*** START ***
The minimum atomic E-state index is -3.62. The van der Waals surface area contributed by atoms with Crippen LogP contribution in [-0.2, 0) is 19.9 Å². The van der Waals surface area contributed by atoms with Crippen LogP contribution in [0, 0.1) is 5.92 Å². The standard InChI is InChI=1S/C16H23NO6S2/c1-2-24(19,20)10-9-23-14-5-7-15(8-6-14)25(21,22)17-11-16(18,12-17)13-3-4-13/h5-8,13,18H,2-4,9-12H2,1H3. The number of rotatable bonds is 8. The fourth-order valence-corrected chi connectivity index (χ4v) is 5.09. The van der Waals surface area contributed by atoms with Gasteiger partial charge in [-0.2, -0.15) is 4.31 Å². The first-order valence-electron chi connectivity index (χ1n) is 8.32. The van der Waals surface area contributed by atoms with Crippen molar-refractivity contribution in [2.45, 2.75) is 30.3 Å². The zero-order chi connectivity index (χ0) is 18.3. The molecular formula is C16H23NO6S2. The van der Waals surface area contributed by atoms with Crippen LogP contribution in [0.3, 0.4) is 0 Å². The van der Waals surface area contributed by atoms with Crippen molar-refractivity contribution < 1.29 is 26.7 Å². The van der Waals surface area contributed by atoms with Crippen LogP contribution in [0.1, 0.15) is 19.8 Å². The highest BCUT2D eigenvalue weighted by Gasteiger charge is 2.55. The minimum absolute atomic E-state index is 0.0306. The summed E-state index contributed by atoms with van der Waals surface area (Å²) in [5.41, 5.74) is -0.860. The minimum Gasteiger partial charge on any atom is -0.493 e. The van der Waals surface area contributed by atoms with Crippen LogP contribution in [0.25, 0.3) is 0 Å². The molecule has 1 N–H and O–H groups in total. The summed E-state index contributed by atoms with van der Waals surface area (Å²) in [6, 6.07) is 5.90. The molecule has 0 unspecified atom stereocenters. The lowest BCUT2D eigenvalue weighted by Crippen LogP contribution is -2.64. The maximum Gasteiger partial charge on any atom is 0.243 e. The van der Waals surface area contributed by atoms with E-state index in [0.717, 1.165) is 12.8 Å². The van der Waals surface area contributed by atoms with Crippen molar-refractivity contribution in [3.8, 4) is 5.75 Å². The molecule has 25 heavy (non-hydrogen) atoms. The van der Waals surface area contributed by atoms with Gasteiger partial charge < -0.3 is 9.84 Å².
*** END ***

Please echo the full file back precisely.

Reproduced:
The minimum atomic E-state index is -3.62. The van der Waals surface area contributed by atoms with Crippen LogP contribution in [-0.2, 0) is 19.9 Å². The van der Waals surface area contributed by atoms with Crippen LogP contribution in [0, 0.1) is 5.92 Å². The standard InChI is InChI=1S/C16H23NO6S2/c1-2-24(19,20)10-9-23-14-5-7-15(8-6-14)25(21,22)17-11-16(18,12-17)13-3-4-13/h5-8,13,18H,2-4,9-12H2,1H3. The number of rotatable bonds is 8. The fourth-order valence-corrected chi connectivity index (χ4v) is 5.09. The van der Waals surface area contributed by atoms with Gasteiger partial charge in [-0.2, -0.15) is 4.31 Å². The first-order valence-electron chi connectivity index (χ1n) is 8.32. The van der Waals surface area contributed by atoms with Crippen molar-refractivity contribution in [2.45, 2.75) is 30.3 Å². The zero-order chi connectivity index (χ0) is 18.3. The molecular formula is C16H23NO6S2. The van der Waals surface area contributed by atoms with Crippen LogP contribution in [0.3, 0.4) is 0 Å². The van der Waals surface area contributed by atoms with Crippen molar-refractivity contribution < 1.29 is 26.7 Å². The van der Waals surface area contributed by atoms with Crippen LogP contribution in [0.1, 0.15) is 19.8 Å². The highest BCUT2D eigenvalue weighted by Gasteiger charge is 2.55. The minimum absolute atomic E-state index is 0.0306. The summed E-state index contributed by atoms with van der Waals surface area (Å²) in [5.41, 5.74) is -0.860. The minimum Gasteiger partial charge on any atom is -0.493 e. The van der Waals surface area contributed by atoms with Crippen LogP contribution in [0.25, 0.3) is 0 Å². The molecule has 1 N–H and O–H groups in total. The summed E-state index contributed by atoms with van der Waals surface area (Å²) in [6, 6.07) is 5.90. The molecule has 0 unspecified atom stereocenters. The lowest BCUT2D eigenvalue weighted by Crippen LogP contribution is -2.64. The maximum Gasteiger partial charge on any atom is 0.243 e. The van der Waals surface area contributed by atoms with E-state index in [0.717, 1.165) is 12.8 Å². The van der Waals surface area contributed by atoms with Crippen molar-refractivity contribution in [3.8, 4) is 5.75 Å². The molecule has 25 heavy (non-hydrogen) atoms. The van der Waals surface area contributed by atoms with Gasteiger partial charge < -0.3 is 9.84 Å².